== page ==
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The History of the Hobbit, Part 1: Mr. Baggins Hardcover – September 21, 2007
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Top Customer Reviews
We find that the wizard Galdalf was first named Bladorthin. Thorin was originally named Gandalf, the dwarf. Even Smaug was once Pryftan. Why these names evolved and much much more make "The History of the Hobbit," a great read for mere fans, philologists, as well as certified literary critics of Professor Tolkien.
Each chapter-length section of early drafts by Tolkien is enhanced with excellent text notes about these fragments. Following these sections of The Hobbit, Rateliff presents notes on the characters, geography, and types of magic encountered in Middle Earth.
Because these commentaries are so engrossing, it is tempting to jump around. If you are a riddle-lover, than jumping to the chapter on Gollum is a must. Rateliff provides sumptuous and intriguing tidbits about riddles written in Old English as well as in Mother Goose. If the background of the Ring tickles your wonderment, then we find sources ranging from Plato's Republic to H.G. Wells' Invisible Man, as well as many other influences.
Like the winding path Bilbo takes, under mountains and through the air, readers of "The History of The Hobbit," will find that they will want to visit all the spots that Bilbo did with greater understanding and renewed joy.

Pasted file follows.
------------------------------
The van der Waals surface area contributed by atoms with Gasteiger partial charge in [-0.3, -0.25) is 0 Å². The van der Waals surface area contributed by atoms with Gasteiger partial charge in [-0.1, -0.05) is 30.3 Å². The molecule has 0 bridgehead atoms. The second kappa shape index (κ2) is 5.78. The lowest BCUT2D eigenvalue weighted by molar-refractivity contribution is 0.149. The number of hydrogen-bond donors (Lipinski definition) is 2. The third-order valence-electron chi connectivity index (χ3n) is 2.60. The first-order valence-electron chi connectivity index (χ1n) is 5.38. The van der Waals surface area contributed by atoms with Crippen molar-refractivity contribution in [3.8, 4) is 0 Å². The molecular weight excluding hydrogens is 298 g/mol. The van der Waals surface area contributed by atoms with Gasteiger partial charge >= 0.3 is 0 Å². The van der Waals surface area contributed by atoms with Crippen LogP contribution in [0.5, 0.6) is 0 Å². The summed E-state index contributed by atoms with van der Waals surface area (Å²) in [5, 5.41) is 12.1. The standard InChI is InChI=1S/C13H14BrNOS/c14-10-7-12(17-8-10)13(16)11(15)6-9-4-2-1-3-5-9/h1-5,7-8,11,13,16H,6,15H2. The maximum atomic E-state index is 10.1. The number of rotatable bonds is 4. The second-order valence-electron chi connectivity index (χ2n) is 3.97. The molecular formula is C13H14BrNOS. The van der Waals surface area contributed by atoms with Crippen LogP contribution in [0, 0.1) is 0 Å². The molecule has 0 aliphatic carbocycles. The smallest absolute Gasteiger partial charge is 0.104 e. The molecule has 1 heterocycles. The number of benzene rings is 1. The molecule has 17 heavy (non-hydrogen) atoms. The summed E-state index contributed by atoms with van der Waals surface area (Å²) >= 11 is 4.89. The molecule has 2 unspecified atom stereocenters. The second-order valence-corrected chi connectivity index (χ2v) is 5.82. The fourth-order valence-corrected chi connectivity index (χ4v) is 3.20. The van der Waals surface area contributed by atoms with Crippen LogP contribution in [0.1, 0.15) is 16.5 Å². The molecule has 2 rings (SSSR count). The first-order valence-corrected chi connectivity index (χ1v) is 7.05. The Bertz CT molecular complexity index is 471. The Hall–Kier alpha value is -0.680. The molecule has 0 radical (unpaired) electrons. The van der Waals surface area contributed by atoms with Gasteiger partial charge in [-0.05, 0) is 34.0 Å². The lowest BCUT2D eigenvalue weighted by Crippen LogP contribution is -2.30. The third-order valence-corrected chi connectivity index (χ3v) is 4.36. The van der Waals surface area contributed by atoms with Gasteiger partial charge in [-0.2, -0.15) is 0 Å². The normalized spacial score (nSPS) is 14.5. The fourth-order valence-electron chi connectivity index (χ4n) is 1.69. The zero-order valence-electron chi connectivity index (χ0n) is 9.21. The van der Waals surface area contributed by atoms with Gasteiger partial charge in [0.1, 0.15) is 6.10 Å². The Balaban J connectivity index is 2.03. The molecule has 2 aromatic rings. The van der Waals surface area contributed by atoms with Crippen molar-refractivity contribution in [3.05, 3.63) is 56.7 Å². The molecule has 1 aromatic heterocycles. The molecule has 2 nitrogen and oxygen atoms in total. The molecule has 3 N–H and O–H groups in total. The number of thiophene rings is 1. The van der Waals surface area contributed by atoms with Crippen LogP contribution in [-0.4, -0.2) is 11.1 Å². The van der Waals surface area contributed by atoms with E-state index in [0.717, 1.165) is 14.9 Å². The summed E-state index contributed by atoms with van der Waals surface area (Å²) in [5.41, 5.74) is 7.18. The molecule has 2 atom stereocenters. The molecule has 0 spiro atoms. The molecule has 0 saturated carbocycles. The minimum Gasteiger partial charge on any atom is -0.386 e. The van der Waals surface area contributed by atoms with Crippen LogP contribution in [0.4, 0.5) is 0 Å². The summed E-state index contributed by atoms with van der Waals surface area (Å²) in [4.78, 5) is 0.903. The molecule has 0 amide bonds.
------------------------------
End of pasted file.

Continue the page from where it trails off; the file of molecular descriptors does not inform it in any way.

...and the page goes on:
One of the problems i have here is unsubstantiated claims based on opinion and not fact by the author being influenced by Dunsany. Had this been the case i think Christopher Tolkien would have at least mentioned it in passing in his series of books edited from his fathers manuscripts.
As long as you can separate fact from inference in reading this book i think you will enjoy it. I would have preferred Christopher Tolkien's version to be in the history of middle earth series, but since he decided not to do the hobbit this is the second best option.
A mistake on his part i believe since John Rateliff's two books on the history of the hobbit illuminate the connections it has to the rest of tolkien's legendarium. Particularly evidenced in connection to the Silmarillion and the Lord of the Rings.
I would have prefered a more in depth dicussion of tolkien's love of the norse sagas and his connection to the Beowulf poet.
But i supposed a beowulf gloss can wait the clamored for but not released tolkien translation of beowulf if it ever is released.